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July 2, 2020
The Citrix Workspace app platform is now available with new tools that let employers implement new COVID-era workplace safety practices.
Citrix originally created the new back-to-office microapps to ease the transition for its own employees returning to the company’s offices.
Now partners can customize and provision these self-service apps, which simplify new workplace processes created to protect employees from infection. These are apps designed to mitigate employer risk and automate processes for HR, facilities, legal and IT.
Likewise, Citrix said the apps facilitate communications and measure employee sentiment to ensure workers are comfortable with returning to work.
Partners can create microapps for customers using design templates and APIs to integrate with existing applications. Citrix officials said the back-to-work microapps specifically focus on facilitating new workplace procedures for ensuring employee safety.
Citrix microapps are lightweight multiplatform app store services designed to integrate with SaaS and legacy back-office solutions. The tooling to create the integrations comes from Sapho, which Citrix acquired in 2018.
Citrix offers 100 workflows as microapps that automatically execute common activities that employees perform. Among them are Workday for PTO requests, ServiceNow to track service tickets and SAP Concur for managing expenses.
The new back-to-office templates and interfaces now bundle with the Citrix Workspace app.
Citrix’s Vishal Ganeriwala
“This is truly a platform story,” said Citrix marketing VP Vishal Ganeriwala, in an interview with Channel Futures. “It provides out-of-the-box things that we have done to bring our employees back to the office. These microapps will be available for all our customers who currently have Citrix Workspace. They can modify these templates for their use case, or they can get a Citrix channel partner to add additional capabilities to these microapps.”
Liz Fuller, Citrix senior director of alliance marketing, said most customers will need a channel partner to integrate their apps.
Citrix’s Liz Fuller
“Not that a company with a technically savvy team can’t think about how to implement their own microapps,” Fuller said. “But when we’re talking about some integrations from an office standpoint, such as proximity devices and infrared scanners to check people’s temperatures, that’s where we’re going to need the custom touch that the channel partners can offer to customers,” she told Channel Futures.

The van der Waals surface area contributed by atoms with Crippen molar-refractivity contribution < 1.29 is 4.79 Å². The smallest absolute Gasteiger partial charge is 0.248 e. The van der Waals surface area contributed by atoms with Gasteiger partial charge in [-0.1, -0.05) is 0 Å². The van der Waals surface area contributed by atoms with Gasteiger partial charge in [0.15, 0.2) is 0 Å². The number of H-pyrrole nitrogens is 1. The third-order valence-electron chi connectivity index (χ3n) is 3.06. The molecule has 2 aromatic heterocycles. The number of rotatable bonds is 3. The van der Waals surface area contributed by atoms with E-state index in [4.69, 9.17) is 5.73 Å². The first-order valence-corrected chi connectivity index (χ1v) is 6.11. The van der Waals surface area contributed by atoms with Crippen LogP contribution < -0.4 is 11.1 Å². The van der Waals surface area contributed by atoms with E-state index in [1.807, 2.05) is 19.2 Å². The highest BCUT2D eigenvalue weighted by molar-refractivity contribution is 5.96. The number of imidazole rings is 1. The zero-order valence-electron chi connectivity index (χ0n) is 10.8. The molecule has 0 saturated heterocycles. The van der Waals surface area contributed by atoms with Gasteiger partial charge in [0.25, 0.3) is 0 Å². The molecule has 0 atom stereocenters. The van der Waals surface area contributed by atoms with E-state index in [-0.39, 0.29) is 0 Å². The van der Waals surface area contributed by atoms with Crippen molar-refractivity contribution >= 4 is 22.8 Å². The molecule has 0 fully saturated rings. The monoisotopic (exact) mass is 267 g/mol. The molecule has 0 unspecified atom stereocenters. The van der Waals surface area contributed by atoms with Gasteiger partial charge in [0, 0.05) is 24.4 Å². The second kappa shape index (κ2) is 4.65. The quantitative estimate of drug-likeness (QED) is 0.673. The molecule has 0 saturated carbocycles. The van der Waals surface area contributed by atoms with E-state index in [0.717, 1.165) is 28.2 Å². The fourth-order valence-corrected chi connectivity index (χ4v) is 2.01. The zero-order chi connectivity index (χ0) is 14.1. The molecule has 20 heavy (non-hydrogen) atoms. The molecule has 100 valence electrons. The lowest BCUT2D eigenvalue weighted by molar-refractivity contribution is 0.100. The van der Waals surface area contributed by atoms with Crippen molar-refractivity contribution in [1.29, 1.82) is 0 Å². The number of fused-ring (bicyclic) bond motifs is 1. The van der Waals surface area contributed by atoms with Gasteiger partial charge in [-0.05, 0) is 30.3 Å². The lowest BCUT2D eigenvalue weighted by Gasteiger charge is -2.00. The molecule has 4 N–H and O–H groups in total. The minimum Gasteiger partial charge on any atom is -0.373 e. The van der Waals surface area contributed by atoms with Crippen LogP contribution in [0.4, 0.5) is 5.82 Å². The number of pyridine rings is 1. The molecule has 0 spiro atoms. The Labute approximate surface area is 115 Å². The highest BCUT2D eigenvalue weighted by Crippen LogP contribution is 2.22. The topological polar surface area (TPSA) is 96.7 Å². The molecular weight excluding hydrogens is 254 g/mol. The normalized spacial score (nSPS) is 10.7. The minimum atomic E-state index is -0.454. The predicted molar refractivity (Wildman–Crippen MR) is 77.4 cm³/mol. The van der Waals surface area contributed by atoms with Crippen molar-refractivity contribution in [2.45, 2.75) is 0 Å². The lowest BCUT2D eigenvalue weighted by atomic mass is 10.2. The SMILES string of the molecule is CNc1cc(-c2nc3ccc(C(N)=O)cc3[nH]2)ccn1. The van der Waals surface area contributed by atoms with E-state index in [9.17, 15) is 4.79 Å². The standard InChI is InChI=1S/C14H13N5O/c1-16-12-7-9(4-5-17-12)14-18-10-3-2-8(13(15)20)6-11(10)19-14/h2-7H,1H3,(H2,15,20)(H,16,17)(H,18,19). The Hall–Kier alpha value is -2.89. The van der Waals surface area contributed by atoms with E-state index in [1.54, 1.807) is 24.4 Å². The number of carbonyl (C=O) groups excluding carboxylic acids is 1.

Because the tools include prebuilt integrations, partners can create customer-specific workflows for workplace environments as employees return, Fuller added.
Ray Wolf, CEO of A2K Partners, who started with Citrix as an early Sapho partner, welcomed the new bundle. But Wolf noted that many vendors have jumped on the back-to-work bandwagon with similarly themed bundles. Wolf has created several back-to-work solutions for his clients.
A2K Partners’ Ray Wolf
“I build a version of back-to-work bundles probably three times a month,” Wolf said. “I have a university bundle, K-12 bundle and a health care bundle. And all I do is put together combinations that I think people going back to work can use.”
Hewlett Packard Enterprise is the first partner to announce solutions based on the new Citrix Workspace back-to-work offering. The partnership will integrate the Citrix Workspace apps with five “return-to-work solutions” that HPE Pointnext Technology Services launched last week.
Delivered as managed services from HPE Pointnext, its new return-to-work offering is based on the company’s Intelligent Workplace solution. Offered through HPE’s IoT and Intelligent Edge Services organization, the solution consists of networking, digital workspace and IoT services. The services provide integration with HPE GreenLake infrastructure available as a service and Aruba networking equipment.
The five return-to-work solutions from HPE include:
Social distance tracing: Tracking that uses video analytics to ensure employees are wearing masks. Also, Bluetooth devices inform employees if they are too close to one another.
Touchless entry: Facial recognition for contactless access and multifactor access control for verifying identities.
Temperature scanning: Thermal cameras to detect fevers in employees.
3-D visualization: High-resolution image sharing that lets onsite employees collaborate with remote workers where that level of detail is warranted.
Dashboards: Information alerts issued in real time.
Additionally, Citrix and HPE will work on customized engagements for customers who want to create touchless offices with IoT-based building systems. That would allow, for example, employees to control IoT-enabled elevators with their mobile devices rather than pushing buttons.
Citrix and HPE will also work on delivering what they describe as touchless and smart social distancing. Integrating video analytics, the companies will enable contactless building entry.
Besides the templates and APIs, Citrix launched a back-to-work resource center, which provides tech demos and best-practice collateral.
Jeffrey Schwartz has covered the IT industry for nearly three decades, most recently as editor-in-chief of Redmond magazine and executive editor of Redmond Channel Partner. Prior to that, he held various editing and writing roles at CommunicationsWeek, InternetWeek and VARBusiness (now CRN) magazines, among other publications.
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